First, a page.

The Africa Progress Panel views the advancement of universal access to energy as a
core responsibility for every government in Africa. Only the public sector can mobilize
resources on the necessary scale, provide an effective legislative framework and create
the conditions under which private investment can play a role in financing energy
infrastructure. With effective leadership, Africa’s governments can create a virtuous
circle of increased energy access, rising incomes and a more equitable distribution of
opportunity.
With effective leadership,
Africa’s governments can
create a virtuous circle of
increased energy access, rising
incomes and a more equitable
distribution of opportunity.
Africa cannot afford a low level
of ambition.
This part of the report is divided into three sections:
•
Disconnected Africa looks at the scale of current energy deficits and their social,
economic and human consequences. It concludes by examining prospects for
achieving the goal of energy for all by 2030.
•
Opportunity Africa maps the region’s vast untapped potential for generating
affordable energy. It also looks at positive examples of what is going on in Africa,
including emerging delivery and financing models.
35
AFRICA PROGRESS REPORT 2015
•
Africa’s energy transformation highlights the wave of investment, innovation and
reform that is reshaping energy policy across the region.
DISCONNECTED AFRICA
In September 2015, governments from Africa will gather with the rest of the international
community at the United Nations to adopt the Sustainable Development Goals (SDGs), a
new set of international development targets. These ambitious targets include eradicating
poverty, eliminating avoidable child deaths, universal secondary education, more inclusive
growth, gender equity and sustainable land-use. Africa’s energy deficits could hold back
progress in all of these areas.
Mind the gap – the energy deficit is large, and growing
Distance from the goal of energy for all can be measured by looking at: how much power
generation capacity there is, how much power people use (consumption) and whether
people can actually obtain electricity and modern fuels (access). Whatever the measure,
Africa is the world’s most energy-deficient region.
Sub-Saharan Africa is desperately short of electricity. Installed grid-based capacity is
around 90 gigawatts (GW), which is less than the capacity in South Korea where the
population is only 5 per cent that of Sub-Saharan Africa. Moreover, South Africa alone
accounts for around half of power-generation capacity. With 12 per cent of the world’s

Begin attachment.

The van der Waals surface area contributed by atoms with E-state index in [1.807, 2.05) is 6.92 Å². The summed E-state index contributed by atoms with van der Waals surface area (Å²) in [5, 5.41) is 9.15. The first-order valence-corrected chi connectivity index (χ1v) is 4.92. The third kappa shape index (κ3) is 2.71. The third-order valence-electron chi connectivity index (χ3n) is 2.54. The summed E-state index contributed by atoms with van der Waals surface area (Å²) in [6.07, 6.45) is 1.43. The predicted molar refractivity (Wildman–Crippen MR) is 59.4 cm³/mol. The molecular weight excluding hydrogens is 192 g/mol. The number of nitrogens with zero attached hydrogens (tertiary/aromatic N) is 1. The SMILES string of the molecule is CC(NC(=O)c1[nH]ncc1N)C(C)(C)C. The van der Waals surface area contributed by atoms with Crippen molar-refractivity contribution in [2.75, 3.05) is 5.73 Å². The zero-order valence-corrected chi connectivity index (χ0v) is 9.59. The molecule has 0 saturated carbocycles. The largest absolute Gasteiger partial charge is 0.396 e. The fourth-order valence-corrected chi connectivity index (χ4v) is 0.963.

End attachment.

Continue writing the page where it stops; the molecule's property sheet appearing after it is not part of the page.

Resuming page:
population, the region accounts for 1.8 per cent of world capacity for generating
electricity and the share is shrinking.9
Installed capacity figures understate Africa’s energy deficit. At any one time, as much
as one-quarter of that capacity is not operational. In terms of real output, South Korea
generates over three times as much electricity as Sub-Saharan Africa (Figure 1). As such
comparisons suggest, most of the region’s grids operate on a very small scale. Around 30
countries in the region have grid-connected power systems smaller than 500 megawatts
(MW), while another 13 have systems smaller than 100MW. For purposes of comparison,
a single large-scale power plant in the United Kingdom generates 2,000MW.
It is not just comparisons with the rich world that highlight the gap. Nigeria has almost twice
as many people as Vietnam but generates less than one-quarter of the electricity that Vietnam
generates. The disparity within Africa is equally marked. South Africa consumes nine times
more energy than Nigeria, despite having just one-third of the population (Figure 2).
In marked contrast to other developing regions and emerging markets, strong economic
growth has not led to an energy transformation (Figure 3 and Figure 4). Over the past
10 years, Sub-Saharan Africa’s GDP has increased by 5 per cent to 6 per cent annually.
The tide of wealth is rising but per capita use of electricity has stagnated. Nigeria has
outperformed India on economic growth and produces almost as much economic output
per person. Yet India’s consumption per capita remains significantly higher than that of
Nigeria.
36
POWER PEOPLE PLANET Seizing Africa’s energy and climate opportunities
FIGURE 1 THE ELECTRICITY GAP: TOTAL ELECTRICITY NET GENERATION
SELECTED SUB-SAHARAN
AFRICAN COUNTRIES
SELECTED COUNTRIES
1600
30
1400
1200
25
1,052
20
1000
TWh
27
800
15
538
600
500
400
12
10
239
200
5
156
0
3
7
6
0
India
Brazil
South
Korea
South
Africa
Sub-Saharan Africa
excluding South
Africa
Uganda
Tanzania
Ethiopia
Zambia
Nigeria
Data source: U.S. Energy Information Administration. (2012). International Energy Statistics: Total Electricity Net Generation.
FIGURE 2 UNEQUAL SHARES: SUB-SAHARAN AFRICA’S GRID IS DOMINATED BY SOUTH AFRICA
100